I haven’t written about convicted murderer Samuel Little before now because frankly, monsters tend to make me uncomfortable. And there seems to be no question that this guy is a monster. He’s already serving multiple life sentences for murder, but his recent revelations to law enforcement officials have started generating a lot of headlines. Rather than focusing on the three murders he’s already doing time for, Little has started confessing to a staggering number of other killings, now numbering in the 90s, vaulting him to the position of potentially being the most prolific serial killer in the country’s history.
But is it all true? Little has already been assured that he won’t face the death penalty if he fully cooperates, and with that assurance in his pocket, he’s laying claim to a shocking number of grizly homicides. But some investigators are beginning to wonder if all of this information that could close countless cold cases is too good to be true. This lengthy report from the Washington Post explains why doubts are being cast, but Little still may be telling the truth.
The two cold cases Miami-Dade authorities pulled from a dusty warehouse made an uncanny fit with Little’s recollections, from the cement arch he said he drove under before choking Miriam Chapman to the way he buried Mary Brosley with her leg sticking out because the dirt was so hard.
“We knew what the deal was because he had given these details without even talking to us,” Denmark told The Washington Post.
It’s those kinds of details that have persuaded authorities to declare Little the most prolific serial killer in U.S. history, a title that takes more than confessions to earn. Little’s late-in-life disclosures to a Texas investigator were just the start of law enforcement’s efforts to confirm a record 50 killings by the same man — while avoiding the pitfalls that humiliated officials in the same state in the 1980s when another convict recanted hundreds of murder confessions.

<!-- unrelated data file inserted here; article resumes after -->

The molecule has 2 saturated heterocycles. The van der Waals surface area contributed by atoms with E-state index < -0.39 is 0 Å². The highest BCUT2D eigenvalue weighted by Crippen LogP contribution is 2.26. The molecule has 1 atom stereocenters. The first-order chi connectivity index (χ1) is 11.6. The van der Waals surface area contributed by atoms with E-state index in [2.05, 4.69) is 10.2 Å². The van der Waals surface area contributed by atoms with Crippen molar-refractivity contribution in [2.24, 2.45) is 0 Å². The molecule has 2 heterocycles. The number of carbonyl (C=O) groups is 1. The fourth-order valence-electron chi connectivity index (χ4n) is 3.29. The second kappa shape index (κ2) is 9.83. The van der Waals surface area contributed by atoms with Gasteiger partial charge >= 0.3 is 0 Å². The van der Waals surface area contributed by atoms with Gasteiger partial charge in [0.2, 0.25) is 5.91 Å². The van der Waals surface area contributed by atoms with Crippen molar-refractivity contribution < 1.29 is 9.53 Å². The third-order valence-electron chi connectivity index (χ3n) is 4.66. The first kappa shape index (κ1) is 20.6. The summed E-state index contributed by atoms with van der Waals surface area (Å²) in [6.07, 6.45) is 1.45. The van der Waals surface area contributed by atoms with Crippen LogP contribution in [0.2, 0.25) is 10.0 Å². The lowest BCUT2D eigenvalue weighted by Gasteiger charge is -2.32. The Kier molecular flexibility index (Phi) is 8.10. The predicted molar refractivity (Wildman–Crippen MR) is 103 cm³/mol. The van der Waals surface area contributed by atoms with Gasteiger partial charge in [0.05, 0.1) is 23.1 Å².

But why would Little claim all of these killings if he didn’t actually do them? The workings of the criminal mind remain mysterious, but if he’s lying he wouldn’t be the first one. I still remember profiles of the Zodiac Killer back in the 70s. One problem that investigators ran into was the significant number of people who would call in and claim to be the killer. Police had to run down and check out each of these claims, wasting significant time and resources. Each and every one turned out to be confused and/or mentally ill people who couldn’t possibly have done the crimes and knew no details about them.
The WaPo article also recounts the story of Henry Lee Lucas. Back in the 80s, Lucas was on trial for murdering one elderly woman and suddenly began telling the court that he had killed hundreds of others. Prosecutors from around the country eagerly lined up to see if Lucas could be guilty for all of their cold cases, eventually adding up to nearly 600. It later became obvious that he couldn’t possibly have done them all and had, in fact, only killed three people. That left law enforcement with egg on its face.
But Little may be different. He’s providing a lot of details in some of these unsolved murders that were never made available to the public and investigators have been careful not to give him any material to work with. These include facts like local landmarks near the crime scenes and how the victims were positioned when their bodies were buried or abandoned. And the really amazing part is that Little is doing it all from memory. If all of this is true, he’s some sort of murderer savant.
In yet another bizarre twist, authorities have released a gallery of hand-drawn/painted portraits that Little himself created. They depict the faces of roughly fifty of his alleged victims, all of whom would have gone missing between the 1970s and 2005. Perhaps some families will be able to recognize a long lost loved one lead to closure for them.
Aside from some sort of sick fascination, it’s difficult to deal with a story like this. Do we hope that Little is telling the truth and nearly one hundred families wind up getting closure? I suppose that’s the “upside” to the story if he’s right. But then we’re left once again dealing with the reality that monsters truly do walk among us.
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